It’s hard enough for any teen girl to feel like she fits in, let alone when she has to wear a brace to school, do time-consuming exercises multiple times a day and live in constant pain.

Such can be the case with girls who have scoliosis, a condition that describes a sideways curvature of the spine. It usually occurs during an adolescent growth spurt and occurs more often in girls.

Emily Brinegar, a recent graduate of Laramie High School, was diagnosed with scoliosis during a routine physical when she moved to Laramie from Rawlins about five years ago.

“I had no idea what it was,” she said.

Brinegar, 18, started doing nonsurgical treatments in an attempt to slow the progression of the condition. She had curves in several places along her spine as well as a rotation that pushed out her shoulder blades.

She wore a flexible brace around her back eight hours a day. Every three months, she spent a week in Green Bay, Wisconsin, at a clinic. At home she spent 20 minutes at a time, three times a day, doing weighted movements to help her posture.

“It definitely took up a lot of my time,” she said. “I would want to go hang out with people and I would have to cram it in after school.”

It wasn’t an easy introduction to high school.

“I was the new girl, and the girl wearing the weird brace, and there was no one else that I knew of at the time (that was going through the same thing),” she said.

Then Brinegar hit a growth spurt, and the treatments didn’t keep up with the changes to her spine, so her family decided on surgery. Three years ago, she went to New York City, where a doctor used screws to attach a flexible rod to her spine. The intention was that as she grew, the rod would help correct the curve over time while allowing Brinegar to maintain some flexibility in her back. Thanks to the surgery, Brinegar found herself an inch and a half taller.

She spent two weeks in New York and then needed an emergency trip to a Colorado hospital during an arduous recovery.

“After that I felt really alone, like no one really knew what I was going through,” she said.

During one of her doctor visits, Brinegar noticed a flyer for an organization called Curvy Girls, a peer support group for girls with scoliosis. She decided to start a Wyoming chapter, and suddenly she wasn’t alone anymore.

“We have quite a few girls,” she said.

The club meets about once a month. A half-dozen attendees hang out, do things teenage girls do together, and occasionally talk about their shared condition.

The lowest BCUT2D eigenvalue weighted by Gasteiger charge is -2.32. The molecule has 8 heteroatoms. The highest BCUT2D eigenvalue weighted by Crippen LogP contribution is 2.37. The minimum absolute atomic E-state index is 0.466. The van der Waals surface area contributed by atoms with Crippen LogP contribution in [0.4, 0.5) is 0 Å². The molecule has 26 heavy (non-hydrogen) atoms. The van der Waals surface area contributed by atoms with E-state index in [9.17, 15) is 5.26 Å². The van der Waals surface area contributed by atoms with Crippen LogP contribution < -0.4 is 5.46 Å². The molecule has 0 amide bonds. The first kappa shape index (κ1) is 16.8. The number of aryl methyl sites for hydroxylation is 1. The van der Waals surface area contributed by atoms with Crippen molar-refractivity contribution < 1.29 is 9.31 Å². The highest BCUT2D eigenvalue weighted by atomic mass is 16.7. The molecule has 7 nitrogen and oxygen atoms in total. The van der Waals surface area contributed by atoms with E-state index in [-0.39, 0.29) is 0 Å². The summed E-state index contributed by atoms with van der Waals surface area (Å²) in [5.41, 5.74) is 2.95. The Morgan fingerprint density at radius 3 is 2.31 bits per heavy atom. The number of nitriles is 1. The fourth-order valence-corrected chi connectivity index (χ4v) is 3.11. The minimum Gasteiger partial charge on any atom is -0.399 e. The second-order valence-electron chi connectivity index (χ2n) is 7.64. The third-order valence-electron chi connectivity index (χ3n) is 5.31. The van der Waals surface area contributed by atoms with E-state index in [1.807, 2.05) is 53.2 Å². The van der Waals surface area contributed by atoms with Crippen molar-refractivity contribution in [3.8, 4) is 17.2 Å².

“You can talk to them and they know what you’re going through,” she said.

Last summer, Brinegar attended a Curvy Girls convention in Long Island, New York, and described a new world that opened up for her. Everyone she met had scoliosis, and she made friends, learned ways to handle the pain and saw others chasing after their goals.

“It was a really inspiring and uplifting,” she said.

As part of National Scoliosis Awareness Day, the Wyoming chapter has planned an awareness walk and bake sale at 9 a.m. at Washington Park. The group will walk two laps around the park while learning facts about scoliosis from club members.

“If there are people that have (scoliosis) and don’t know about the club, they should come out,” she said.

The event is free, but donations will be accepted. Proceeds will go toward travel expenses for club members to attend future conventions.

After her surgery, Brinegar had to stop playing basketball, but she picked up tennis and track and field throwing events instead. Her pain is less than it used to be, but still a presence in her life. A day trip to Denver, for example, is hard. Now standing 6-feet-1-inch tall, she thinks she’s done growing.

Brinegar is planning to attend Laramie County Community College this fall and study to be a physical therapist, a testament to the therapists that have helped her along the way.

She advised others with scoliosis not to let it bring them down.

“You’re beautiful just the way you are,” she said. “It can’t stop you. It’ll make you stronger.”

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